Have you wondered about the difference between a memorial and a monument?
During the winter of 1995, we toured Washington, D.C. My son and I stood in freezing drizzle as we waited for the Metro subway, then we joined a line of shivering tourists outside the White House. In spite of the weather, excitement traveled with us as we experienced the aura of our nation’s capitol.
We strolled through each floor of the Smithsonian and marveled at the artifacts of ancient history. We ate the famous bean soup in the Senate cafeteria and munched on bagels in the delis. We walked somberly through the white crosses at Arlington Cemetery and read every word of the original Constitution.
While touring the Washington Monument, we learned the difference between a monument and a memorial. Monuments are structures which honor someone or some noble cause. The Washington Monument honors our first president, George Washington.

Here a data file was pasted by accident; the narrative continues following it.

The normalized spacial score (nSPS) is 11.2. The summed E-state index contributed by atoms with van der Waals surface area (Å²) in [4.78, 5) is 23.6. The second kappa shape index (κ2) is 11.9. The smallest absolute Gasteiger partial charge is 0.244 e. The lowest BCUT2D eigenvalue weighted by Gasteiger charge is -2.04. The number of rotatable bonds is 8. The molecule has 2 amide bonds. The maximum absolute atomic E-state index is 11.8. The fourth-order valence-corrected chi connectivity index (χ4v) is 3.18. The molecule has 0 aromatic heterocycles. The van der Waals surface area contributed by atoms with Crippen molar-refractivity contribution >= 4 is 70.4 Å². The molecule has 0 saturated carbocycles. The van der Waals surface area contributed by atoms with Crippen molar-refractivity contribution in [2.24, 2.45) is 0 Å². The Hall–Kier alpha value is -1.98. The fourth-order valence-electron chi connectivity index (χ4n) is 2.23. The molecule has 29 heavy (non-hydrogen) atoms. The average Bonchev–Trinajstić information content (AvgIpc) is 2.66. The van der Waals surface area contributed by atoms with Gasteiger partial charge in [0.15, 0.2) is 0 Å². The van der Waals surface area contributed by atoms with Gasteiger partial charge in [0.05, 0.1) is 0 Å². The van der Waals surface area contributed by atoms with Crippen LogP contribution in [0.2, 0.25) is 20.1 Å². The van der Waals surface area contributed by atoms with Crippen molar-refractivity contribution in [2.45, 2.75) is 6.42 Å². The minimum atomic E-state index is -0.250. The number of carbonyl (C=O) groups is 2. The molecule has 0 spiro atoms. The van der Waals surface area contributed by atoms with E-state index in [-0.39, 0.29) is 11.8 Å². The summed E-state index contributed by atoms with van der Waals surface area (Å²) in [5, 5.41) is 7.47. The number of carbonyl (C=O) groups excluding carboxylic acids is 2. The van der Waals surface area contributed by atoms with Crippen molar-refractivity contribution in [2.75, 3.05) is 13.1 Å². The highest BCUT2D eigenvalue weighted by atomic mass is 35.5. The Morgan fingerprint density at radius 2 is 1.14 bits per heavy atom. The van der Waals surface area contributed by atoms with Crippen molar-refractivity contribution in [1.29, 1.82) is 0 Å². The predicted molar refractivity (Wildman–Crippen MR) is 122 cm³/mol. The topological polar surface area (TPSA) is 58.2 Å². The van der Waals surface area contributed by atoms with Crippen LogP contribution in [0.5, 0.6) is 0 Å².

A memorial, such as the Lincoln and Jefferson Memorials, contains the image of the person for which it is named. Jefferson stands at attention in his memorial. Lincoln sits in a sculptured chair, his immortal words forming an arc around him. http://www.nps.gov/linc/index.htm
As I think about that vacation, I realize my own memorial lies within the soul cavern where God resides. I bear the image of the Almighty One, Emanuel, God with us.
Even when I miss my mother and hate the Alzheimer’s that destroys her mind, a morsel of hope hides within me. God plays spiritual peek-a-boo with my soul.
Even when I feel alone, I do not live in oblivion. God creates a heavenly purpose and sculpts his perfection in me.
Lessons learned. Scars healed.
I place my very self in the safest possible hands—in the omniscient palm of my loving Father. He alone creates in me an eternal memorial.
Hopefully, the memorial of my life reflects the origin of its Light.
©2013 RJ Thesman – “The Unraveling of Reverend G” – http://amzn.to/11QATC1